Secrets Now live on Amazon

The new book “Secrets” in the Shifting Sands Short Storie series is now live on Amazon in both formats: paperback and kindle. Thank you for writing reviews on http://www.amazon.com/author/emmapalova

Lovely storefronts that carry my new book: “Shifting Sands: Secrets.”

Stop at these places for your Christmas shopping: Springrove Variety in Lowell, Belrockton Museum in Belding, Horizon Books in Traverse City, Michigan News Agency in Kalamazoo and more to come.

Author’s Events

Emma Palova at Lowell Arts with new book Secrets

December podcasts with Americas Community Voices Network TBA

Women’s Expos Feb./March 2020

Author’s events completed

Nov. 15,16 & 17- Christmas Through Lowell @Lowell Area Historical Museum, 325 W. Main Street, Lowell

Nov. 15, 9 a.m. to 9 p.m.- 9 p.m.

Nov. 16, 9 a.m. – 7 p.m.

Nov. 17, 11 a.m. – 5 p.m.

July 5-6 Lakeshore Art Festival in Muskegon, 10 am ti 6 p.m.

July 9, WGVU Morning Show with Shelley Irwin 10: 15 a.m.

July 10, ACVN Podcast, call in questions at 1-213-943-3755

July 13 LowellArts, Lowell, 2 p.m. to 4 p.m.

July 19 Ludington, Books Alive, 6 pm until dark

July 28 Grand Traverse Mall, 12 pm to 6 pm

Aug. 10 Lowell Arts, 2 p.m. to 4 p.m.

Aug. 16, 17 &18 Paradise, MI 9 a.m. to 6 p.m.

Sept. 14 Fallasburg Village Bazaar 1 to 4 p.m.

Oct. 6, Belrockton, Belding  1 to 4 p.m.

www.goodreads.com/book/show/45418250

Copyright (c) 2019. Emma Blogs, LLC. All rights reserved.

Happy holidays

Join us for the best Christmas party in the area this evening from 6 to 8 p.m. @Fallasburg.

Fallasburg Today

Old-fashioned Christmas in Fallasburg

Fallasburg, MI – Come to the best Christmas party in the area complete with music, a Christmas buffet, libations and a bonfire. Bring a friend to enjoy the old-fashioned atmosphere.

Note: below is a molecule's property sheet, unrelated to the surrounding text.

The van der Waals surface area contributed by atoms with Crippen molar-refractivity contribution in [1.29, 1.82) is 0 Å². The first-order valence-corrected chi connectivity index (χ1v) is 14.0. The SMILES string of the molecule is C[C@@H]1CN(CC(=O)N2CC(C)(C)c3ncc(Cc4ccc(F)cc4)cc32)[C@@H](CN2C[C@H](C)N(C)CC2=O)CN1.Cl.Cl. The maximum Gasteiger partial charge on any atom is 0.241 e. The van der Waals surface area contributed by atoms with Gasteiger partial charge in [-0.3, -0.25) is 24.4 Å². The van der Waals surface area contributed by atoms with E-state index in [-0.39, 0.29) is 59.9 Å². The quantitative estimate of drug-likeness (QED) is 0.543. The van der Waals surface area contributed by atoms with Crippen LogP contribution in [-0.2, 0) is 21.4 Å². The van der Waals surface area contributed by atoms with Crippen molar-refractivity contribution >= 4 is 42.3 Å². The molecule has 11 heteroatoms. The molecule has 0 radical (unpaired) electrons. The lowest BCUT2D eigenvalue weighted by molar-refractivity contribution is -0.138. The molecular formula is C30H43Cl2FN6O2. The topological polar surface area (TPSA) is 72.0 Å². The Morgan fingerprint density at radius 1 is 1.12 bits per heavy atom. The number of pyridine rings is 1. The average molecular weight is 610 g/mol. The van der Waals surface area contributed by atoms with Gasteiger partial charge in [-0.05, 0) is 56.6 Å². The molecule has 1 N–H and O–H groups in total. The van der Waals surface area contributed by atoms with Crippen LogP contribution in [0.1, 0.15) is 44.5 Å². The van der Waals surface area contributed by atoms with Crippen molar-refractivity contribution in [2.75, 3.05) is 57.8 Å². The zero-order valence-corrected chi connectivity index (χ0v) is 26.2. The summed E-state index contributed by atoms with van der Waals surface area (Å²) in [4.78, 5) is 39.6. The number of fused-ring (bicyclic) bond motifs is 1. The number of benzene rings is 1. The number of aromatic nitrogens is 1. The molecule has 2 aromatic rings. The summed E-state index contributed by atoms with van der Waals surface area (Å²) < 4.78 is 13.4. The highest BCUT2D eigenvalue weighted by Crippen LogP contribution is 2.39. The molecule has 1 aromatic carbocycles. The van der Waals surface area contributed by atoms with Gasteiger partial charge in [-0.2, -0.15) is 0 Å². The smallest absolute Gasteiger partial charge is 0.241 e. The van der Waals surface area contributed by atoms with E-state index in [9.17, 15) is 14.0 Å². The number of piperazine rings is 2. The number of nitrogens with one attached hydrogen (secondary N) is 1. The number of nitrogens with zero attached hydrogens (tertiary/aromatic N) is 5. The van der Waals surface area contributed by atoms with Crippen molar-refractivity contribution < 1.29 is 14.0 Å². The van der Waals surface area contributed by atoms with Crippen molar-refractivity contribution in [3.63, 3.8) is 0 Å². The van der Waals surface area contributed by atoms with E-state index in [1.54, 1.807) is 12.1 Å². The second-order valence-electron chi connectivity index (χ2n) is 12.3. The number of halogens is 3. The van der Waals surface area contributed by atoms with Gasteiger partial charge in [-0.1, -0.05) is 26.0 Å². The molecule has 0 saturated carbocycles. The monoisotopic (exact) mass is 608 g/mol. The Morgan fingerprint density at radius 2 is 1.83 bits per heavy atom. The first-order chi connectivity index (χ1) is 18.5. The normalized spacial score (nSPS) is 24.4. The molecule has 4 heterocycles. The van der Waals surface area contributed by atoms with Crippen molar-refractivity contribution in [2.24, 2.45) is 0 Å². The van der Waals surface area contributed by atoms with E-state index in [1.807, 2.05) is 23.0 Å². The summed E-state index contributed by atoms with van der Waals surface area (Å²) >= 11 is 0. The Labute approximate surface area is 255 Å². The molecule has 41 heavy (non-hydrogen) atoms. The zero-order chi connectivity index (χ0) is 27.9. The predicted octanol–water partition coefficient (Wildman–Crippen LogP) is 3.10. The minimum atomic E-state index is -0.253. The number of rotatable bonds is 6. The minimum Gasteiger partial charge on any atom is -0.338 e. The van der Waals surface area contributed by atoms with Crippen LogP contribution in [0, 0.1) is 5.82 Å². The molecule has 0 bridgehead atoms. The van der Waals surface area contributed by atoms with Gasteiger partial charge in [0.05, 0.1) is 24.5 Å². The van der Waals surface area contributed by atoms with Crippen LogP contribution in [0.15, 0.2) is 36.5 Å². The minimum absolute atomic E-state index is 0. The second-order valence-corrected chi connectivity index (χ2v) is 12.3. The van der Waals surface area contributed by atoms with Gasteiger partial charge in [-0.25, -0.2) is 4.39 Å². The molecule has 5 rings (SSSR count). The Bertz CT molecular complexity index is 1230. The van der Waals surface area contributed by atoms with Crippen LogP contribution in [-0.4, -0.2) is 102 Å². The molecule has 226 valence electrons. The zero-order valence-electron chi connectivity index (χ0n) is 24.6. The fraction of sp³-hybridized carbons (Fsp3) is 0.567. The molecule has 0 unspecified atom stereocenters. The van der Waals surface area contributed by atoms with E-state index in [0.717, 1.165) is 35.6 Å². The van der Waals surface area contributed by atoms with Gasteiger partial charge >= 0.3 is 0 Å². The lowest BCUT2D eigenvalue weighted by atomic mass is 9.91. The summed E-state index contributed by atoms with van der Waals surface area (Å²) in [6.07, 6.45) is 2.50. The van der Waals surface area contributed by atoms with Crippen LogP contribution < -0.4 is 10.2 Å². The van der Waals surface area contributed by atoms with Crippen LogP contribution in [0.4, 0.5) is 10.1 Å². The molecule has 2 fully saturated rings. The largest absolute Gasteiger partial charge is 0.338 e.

Just cross the Covered Bridge into the 1850s Fallasburg pioneer village. You will step back in time enchanted by the magic of the holiday season. The one-room schoolhouse will be decked out for Christmas for you to enjoy.

The public is invited to the “Christmas in Fallasburg” party on Saturday, Dec. 14 from 6 to 8 p.m. at the one-room schoolhouse. The party will be topped off by a roaring bonfire at the Fallass Field across from the schoolhouse. You can’t miss it. You will be able to hear it crackling into the crisp night, as it melts the snow around it.

Holiday music provided by Hawks & Owls, libations, refreshments and the famous Fallasburg Christmas…

View original post 90 more words

Czech festivities with excerpt

Holiday traditions bring food to the festive table

By Emma Palova

Lowell, MI – Since we are in the holiday spirit, I wrote about the holidays and festivities in my Greenwich Meridian memoir today back in the socialist era of former Czechoslovakia.

Many households were self-sufficient with most everything home raised and home made. A staple of the holiday season was the butchering of the family pig, so there was plenty of meat on the festive table.

Below is an illustration by Czech national artist Joseph Lada of a holiday tradition.

20191213_130329-36598716800705068157.jpg

Here is an excerpt:

However, a big tradition centered around the parishes stayed intact- that is the feast of the saints, to which the churches were dedicated to. In our case, it was the Feast of Saint Mary in Stipa on September 8th. These feasts or pilgrimages were much like homecomings or festivals in the U.S. The entire families gathered for the feasts for an opulent celebration of the saints. In many cases, animals were butchered and ladies baked the famous pastry-kolache or strudels. A dance took place at the local hall on the night before the feast. This often turned into a brawl, as people got drunk on plum brandy. Carnival rides always came into town with booths and paper roses. I loved these paper colorful crepe roses on wires; I wish I had kept at least one. Other booths sold gingerbread hearts of all sizes for all hearts.

In traditional pilgrimage places like Hostyn, the booths were set up all the time and opened for the season with hundreds of religious and non-religious items.

That brings me to celebrations of holidays in general. In villages like Stipa, many people raised animals for meat: rabbits, pigs, geese, turkeys, chickens and ducks. That was the primary source of meat for the holidays. Most meat was roasted, served with sauces or sauerkraut and dumplings. Pork and chicken were often fried into wiener schnitzel. Salads or vegetables were not as common as in the U.S. due to their year-round shortage. Soups were always a part of a holiday meal, mostly beef or chicken. In some households, people made their own noodles.